If you have ever watched The Soup on E!, you know that one of Joel McHale's favorite targets is Greg Kelly, the candid, comedic, and sometimes clumsy host of Good Day NY. Whether spilling a large drink on his co-host (Rosanna Scotto), hitting her in the head with a hula hoop, or interjecting one of his many non sequiturs, Greg is one of the funniest and most unpredictable morning talk show hosts today. So this morning, when McHale visited Good Day NY to promote his upcoming movie and Klondike bars, you'd expect to see Kelly provide a little payback. But aside from an illustration that depicts Joel as a large monkey, it was quite civil. At the end, they both thanked each other for the reciprocal publicity their shows provided.

So does that mean there's no such thing as bad publicity? Absolutely not. But often, if you embrace who you are and don't take yourself too seriously, you'll connect more with people and reap the rewards.

Friday, July 12, 2013

If It's a Need, It Leads: Why Local News is Reporting Less Crime and More Traffic/Weather

When I was living in the Upper West Side of Manhattan, I found a local blog that was a great way to stay informed about the neighborhood. The blog,, featured stories on new restaurants and stores, on movies being filmed in the neighborhood, and on free or inexpensive events on the weekends. Quite simply, it was news that people could use to make decisions about how to spend their time and money in their community.

Sites like MyUpperWest represent a shift from the local news of the past few decades. Acording to a recent study by the Pew Research Center, local TV news shows are spending less time on crime stories, and more time on traffic and weather. In my view, the reason is clear and simple: people want news they can use. Maybe it's the endless stream of crime shows on TV, or the reality of living with the constant threat of terrorism? Or maybe it's the economy, which has left many people both un- and under-employed and worried about their financial futures?  Either way, local TV news seems to be getting the picture: people are less fascinated by violence, and more intrigued by how to enjoy life on tight budgets. The old mantra -- if it bleeds, it leads -- has been replaced with -- if it's a need, it leads.

Now that I moved to Forest Hills, I have been picking up the local newspapers and reading them on a regular basis to learn about my neighborhood. And if I find anything like, or hear about a major traffic jam on the Grand Central, I will be sure to let you know.

Sunday, July 7, 2013

Three Questions to Improve Post-Game Interviews

Most of the time, there is nothing more boring than a post-game interview with an athlete. How do you feel about the victory? What was your key to winning? What was going through your mind when you were on the brink of defeat? Of those, the last question is probably the most interesting. But the answers are usually just cliches: "I just dug deep and took it one play at a time." "I just gave it 110 percent." "We left it all on the field." And the list goes on...just check out the Sports Cliche List.

So what's the solution? Do your homework before the interview and ask specific questions that might teach us something about the player as a person and an athlete. For instance:

  1. It was obvious that your quickness has increased and become a much more prevalent part of your game. How did you do it? A new diet? A new workout? 
  2. At one point you looked like you were going to lose the game. How did you mentally keep yourself in the game when you were feeling down? Do you think of family or happy places? Do you tell yourself it's only a game?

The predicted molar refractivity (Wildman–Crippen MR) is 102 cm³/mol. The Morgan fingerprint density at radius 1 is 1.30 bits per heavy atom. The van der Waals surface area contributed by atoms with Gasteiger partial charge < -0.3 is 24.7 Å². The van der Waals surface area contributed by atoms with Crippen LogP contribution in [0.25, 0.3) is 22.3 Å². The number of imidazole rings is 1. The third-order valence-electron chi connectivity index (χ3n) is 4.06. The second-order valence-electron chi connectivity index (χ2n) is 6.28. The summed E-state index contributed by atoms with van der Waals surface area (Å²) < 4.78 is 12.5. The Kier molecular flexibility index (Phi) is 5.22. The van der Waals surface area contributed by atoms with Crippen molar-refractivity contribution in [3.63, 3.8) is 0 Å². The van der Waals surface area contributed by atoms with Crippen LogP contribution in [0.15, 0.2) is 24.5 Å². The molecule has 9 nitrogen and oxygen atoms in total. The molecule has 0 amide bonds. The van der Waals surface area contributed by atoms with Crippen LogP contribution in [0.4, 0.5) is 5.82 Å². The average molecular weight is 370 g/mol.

3. Your victory has no doubt inspired many kids who want to achieve like you. What advice would you give kids who want to be an athlete like you? Spend more time in the gym? Play a lot of different sports or just focus on one?
What do you think? What questions would you ask?

Friday, July 5, 2013

How are PR Consultants Perceived?

When I was a reporter at a daily newspaper, people who worked in PR were called "flacks," and those journalists who left to work in public relations were "going to the dark side." This was understandable. People in PR are often trying to shield their clients from the press, and instead of helping journalists, are giving them flak. (To learn more about the origin of flack and flak, check out this post from The Word Detective.)

I always thought the problem was just about common courtesy and about the way people in PR treat journalists. But there is also the issue of how people in PR treat potential clients. What are clients paying for? And what are the results? A restaurant owner wrote an interesting post about his experience with PR firms, and a follow-up piece about the benefits of social media. I think it sounds a little extreme, and there is a benefit to public relations when it's done right. But what do you think?

Thursday, July 4, 2013

The Value of One Outstanding Story

There is no getting around the fact that public relations is sales. PR consultants sell their value to potential clients and their clients' stories to the press. But the problem is when too much of their value is placed on quantity over quality. How many hits or media placements did you have? What outlets covered you story? How did that compare from previous years?

These are all important questions., and there is some truth to the idea that the more media you obtain, the more likely you are to reach your market. But the reality is that today, our attention spans are shorter. We are more likely to read or watch one compelling story about your company, than check out a syndicated press release, or a brief mention in the media. And that one quality story pays you dividends in the future, as you repurpose it: getting it framed, sending out copies to your employees and customers, and posting links to it on your website and social media channels. That one story can be an inspiration, and help create a sense of pride and community for all who are connected to your organization.

Don't get me wrong. I always try to cast a wide net when I pitch stories. But in the end, there are always one or two outstanding stories that stand out. Those are the ones you have to repurpose. And remember: it's not how big your coverage is, but how you use it, that really counts.